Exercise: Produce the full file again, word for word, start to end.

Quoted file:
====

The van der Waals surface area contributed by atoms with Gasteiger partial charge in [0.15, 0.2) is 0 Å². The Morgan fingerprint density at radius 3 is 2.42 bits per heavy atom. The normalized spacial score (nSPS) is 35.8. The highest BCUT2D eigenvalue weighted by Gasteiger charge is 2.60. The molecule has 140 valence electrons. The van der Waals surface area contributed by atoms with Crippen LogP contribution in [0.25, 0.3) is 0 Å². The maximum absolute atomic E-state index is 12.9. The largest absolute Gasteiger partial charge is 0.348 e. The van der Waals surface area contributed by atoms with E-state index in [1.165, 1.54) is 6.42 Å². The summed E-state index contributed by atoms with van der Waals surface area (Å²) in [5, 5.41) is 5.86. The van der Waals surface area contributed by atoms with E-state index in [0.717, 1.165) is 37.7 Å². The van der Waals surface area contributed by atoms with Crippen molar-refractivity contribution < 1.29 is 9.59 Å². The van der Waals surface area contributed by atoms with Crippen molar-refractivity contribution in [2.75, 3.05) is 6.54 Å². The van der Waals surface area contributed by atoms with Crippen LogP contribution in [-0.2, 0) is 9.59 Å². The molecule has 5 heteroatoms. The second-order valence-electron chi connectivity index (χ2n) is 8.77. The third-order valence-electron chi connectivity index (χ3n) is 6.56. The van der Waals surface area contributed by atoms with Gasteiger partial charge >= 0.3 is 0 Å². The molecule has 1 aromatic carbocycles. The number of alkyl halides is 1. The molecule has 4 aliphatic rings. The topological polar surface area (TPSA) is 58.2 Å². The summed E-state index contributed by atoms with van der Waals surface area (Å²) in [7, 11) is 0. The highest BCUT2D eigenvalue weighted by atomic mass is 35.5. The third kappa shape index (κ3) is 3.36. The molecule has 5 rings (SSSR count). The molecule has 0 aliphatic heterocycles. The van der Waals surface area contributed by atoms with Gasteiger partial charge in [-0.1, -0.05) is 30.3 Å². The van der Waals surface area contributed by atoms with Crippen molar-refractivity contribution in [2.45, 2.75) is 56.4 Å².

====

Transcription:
The van der Waals surface area contributed by atoms with Gasteiger partial charge in [0.15, 0.2) is 0 Å². The Morgan fingerprint density at radius 3 is 2.42 bits per heavy atom. The normalized spacial score (nSPS) is 35.8. The highest BCUT2D eigenvalue weighted by Gasteiger charge is 2.60. The molecule has 140 valence electrons. The van der Waals surface area contributed by atoms with Crippen LogP contribution in [0.25, 0.3) is 0 Å². The maximum absolute atomic E-state index is 12.9. The largest absolute Gasteiger partial charge is 0.348 e. The van der Waals surface area contributed by atoms with E-state index in [1.165, 1.54) is 6.42 Å². The summed E-state index contributed by atoms with van der Waals surface area (Å²) in [5, 5.41) is 5.86. The van der Waals surface area contributed by atoms with E-state index in [0.717, 1.165) is 37.7 Å². The van der Waals surface area contributed by atoms with Crippen molar-refractivity contribution < 1.29 is 9.59 Å². The van der Waals surface area contributed by atoms with Crippen molar-refractivity contribution in [2.75, 3.05) is 6.54 Å². The van der Waals surface area contributed by atoms with Crippen LogP contribution in [-0.2, 0) is 9.59 Å². The molecule has 5 heteroatoms. The second-order valence-electron chi connectivity index (χ2n) is 8.77. The third-order valence-electron chi connectivity index (χ3n) is 6.56. The van der Waals surface area contributed by atoms with Gasteiger partial charge >= 0.3 is 0 Å². The molecule has 1 aromatic carbocycles. The number of alkyl halides is 1. The molecule has 4 aliphatic rings. The topological polar surface area (TPSA) is 58.2 Å². The summed E-state index contributed by atoms with van der Waals surface area (Å²) in [7, 11) is 0. The highest BCUT2D eigenvalue weighted by atomic mass is 35.5. The third kappa shape index (κ3) is 3.36. The molecule has 5 rings (SSSR count). The molecule has 0 aliphatic heterocycles. The van der Waals surface area contributed by atoms with Gasteiger partial charge in [-0.1, -0.05) is 30.3 Å². The van der Waals surface area contributed by atoms with Crippen molar-refractivity contribution in [2.45, 2.75) is 56.4 Å².